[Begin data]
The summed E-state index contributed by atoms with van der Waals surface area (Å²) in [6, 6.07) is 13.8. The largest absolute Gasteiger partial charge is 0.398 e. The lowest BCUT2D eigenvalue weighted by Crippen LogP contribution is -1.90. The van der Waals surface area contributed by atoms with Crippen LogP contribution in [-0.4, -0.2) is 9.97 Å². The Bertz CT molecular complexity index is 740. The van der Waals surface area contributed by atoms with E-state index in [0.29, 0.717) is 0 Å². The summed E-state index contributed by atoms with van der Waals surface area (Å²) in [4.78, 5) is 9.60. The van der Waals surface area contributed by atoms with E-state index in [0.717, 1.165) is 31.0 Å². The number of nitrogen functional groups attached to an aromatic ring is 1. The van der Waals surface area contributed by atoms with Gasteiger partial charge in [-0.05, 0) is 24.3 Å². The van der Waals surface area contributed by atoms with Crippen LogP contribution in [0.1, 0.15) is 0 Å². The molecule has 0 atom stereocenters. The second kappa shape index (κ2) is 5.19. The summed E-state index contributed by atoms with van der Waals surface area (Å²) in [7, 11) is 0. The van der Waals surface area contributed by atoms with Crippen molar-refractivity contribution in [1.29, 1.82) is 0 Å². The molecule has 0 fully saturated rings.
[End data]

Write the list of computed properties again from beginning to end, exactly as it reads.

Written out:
The summed E-state index contributed by atoms with van der Waals surface area (Å²) in [6, 6.07) is 13.8. The largest absolute Gasteiger partial charge is 0.398 e. The lowest BCUT2D eigenvalue weighted by Crippen LogP contribution is -1.90. The van der Waals surface area contributed by atoms with Crippen LogP contribution in [-0.4, -0.2) is 9.97 Å². The Bertz CT molecular complexity index is 740. The van der Waals surface area contributed by atoms with E-state index in [0.29, 0.717) is 0 Å². The summed E-state index contributed by atoms with van der Waals surface area (Å²) in [4.78, 5) is 9.60. The van der Waals surface area contributed by atoms with E-state index in [0.717, 1.165) is 31.0 Å². The number of nitrogen functional groups attached to an aromatic ring is 1. The van der Waals surface area contributed by atoms with Gasteiger partial charge in [-0.05, 0) is 24.3 Å². The van der Waals surface area contributed by atoms with Crippen LogP contribution in [0.1, 0.15) is 0 Å². The molecule has 0 atom stereocenters. The second kappa shape index (κ2) is 5.19. The summed E-state index contributed by atoms with van der Waals surface area (Å²) in [7, 11) is 0. The van der Waals surface area contributed by atoms with Crippen molar-refractivity contribution in [1.29, 1.82) is 0 Å². The molecule has 0 fully saturated rings.